Former Marines Earl Vaughn, left, and Clarence Meyer revisit memories of their days in military service, when they were in the Pacific during World War II. Veterans of the squadron are holding their 18th reunion this weekend in Toledo.
Clarence "Stretch" Meyer still gets choked up when he talks about his fellow Leathernecks.
"It's really a brotherhood," he said last night, on the eve of what likely will be the last reunion for a squadron of men thrown together by war 60 years ago.
"One thing about this outfit is that the men and the officers were always close. And we still are close today," Mr. Meyer said.
The 82-year-old Sylvania Township resident is one of 19 World War II veterans who will gather at the Wyndam Hotel in downtown Toledo for a reunion of Marine Corps Photographic Squadron VMD-354, a photographic reconnaissance unit that flew missions in the Pacific Theater. The bulk of the unit were pilots, ground officers, and enlisted men.
"Part of our job was to fly over the beaches of Japan to prepare for an invasion," said Lou Conti, 85, of Chicago. "Thank God we didn't have to [invade]."
With age catching up with many of the Marines, Mr. Conti, who retired as a major general, said the group must decide if it will try another reunion.
"This is our 18th reunion," he said. "It's disappointing, but I'm a realist. Many of the men have died, and it's getting to be hard for most to travel."
Earl "Cherokee" Vaughn of Bartlesville, Okla., was the joker of the squadron during the war. That title followed him through six decades, his friends said.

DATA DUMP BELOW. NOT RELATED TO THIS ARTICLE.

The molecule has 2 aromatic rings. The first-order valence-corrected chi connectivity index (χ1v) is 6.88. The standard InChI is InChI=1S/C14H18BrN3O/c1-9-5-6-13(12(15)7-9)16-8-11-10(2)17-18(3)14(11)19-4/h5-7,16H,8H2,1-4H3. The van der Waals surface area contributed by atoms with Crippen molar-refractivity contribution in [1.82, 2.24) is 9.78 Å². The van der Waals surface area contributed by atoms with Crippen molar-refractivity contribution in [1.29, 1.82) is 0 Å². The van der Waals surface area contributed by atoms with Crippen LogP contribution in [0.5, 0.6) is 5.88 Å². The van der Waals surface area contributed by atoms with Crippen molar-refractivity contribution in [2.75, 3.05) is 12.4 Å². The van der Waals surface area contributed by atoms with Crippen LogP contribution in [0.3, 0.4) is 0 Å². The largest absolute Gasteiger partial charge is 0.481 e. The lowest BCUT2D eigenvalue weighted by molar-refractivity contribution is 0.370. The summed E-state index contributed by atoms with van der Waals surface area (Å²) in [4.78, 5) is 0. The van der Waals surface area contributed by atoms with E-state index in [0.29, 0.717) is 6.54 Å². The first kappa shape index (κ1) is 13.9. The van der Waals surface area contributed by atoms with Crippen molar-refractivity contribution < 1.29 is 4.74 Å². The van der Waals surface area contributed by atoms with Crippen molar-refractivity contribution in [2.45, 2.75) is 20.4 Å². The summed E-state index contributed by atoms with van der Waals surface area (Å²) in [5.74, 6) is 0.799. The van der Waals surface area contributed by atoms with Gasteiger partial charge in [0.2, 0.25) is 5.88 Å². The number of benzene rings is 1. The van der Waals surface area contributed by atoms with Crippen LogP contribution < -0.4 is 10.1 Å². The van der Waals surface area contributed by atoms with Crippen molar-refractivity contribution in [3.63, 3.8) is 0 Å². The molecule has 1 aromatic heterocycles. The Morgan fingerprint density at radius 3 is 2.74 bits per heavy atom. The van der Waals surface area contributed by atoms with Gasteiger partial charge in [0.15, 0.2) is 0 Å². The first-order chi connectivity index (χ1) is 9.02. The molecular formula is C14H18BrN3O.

"I sure hate this to be the end of it, but we're always Marines," he said, pointing to his shirt with the legend: "Marines never die. They just go to Hell and regroup."
U.S. Rep. Marcy Kaptur (D., Toledo) plans to attend the reunion dinner tonight and present each veteran with a World War II commemorative stamp from the U.S. Postal Service.
Like most World War II veterans, the Marines of VMD-354 are happy just to see each other.
"It's nice that she is coming because she was so involved with the World War II Memorial," Mr. Meyer said.
Robert Simmons, 82, of Arlington, Va., was one of three squadron members who started the reunions. "When the squadron was decommissioned, an officer gave money to eventually have a reunion," Mr. Simmons said. "Well, 40 years later, I had a heart attack and remembered that envelope of money was in my footlocker."
After an intense search for former members of the squadron, the first reunion took place Oct. 30, 1985, in Chicago.
"We looked up these guys who were all over the United States," he said. "It wasn't easy, but I'm glad we did it."
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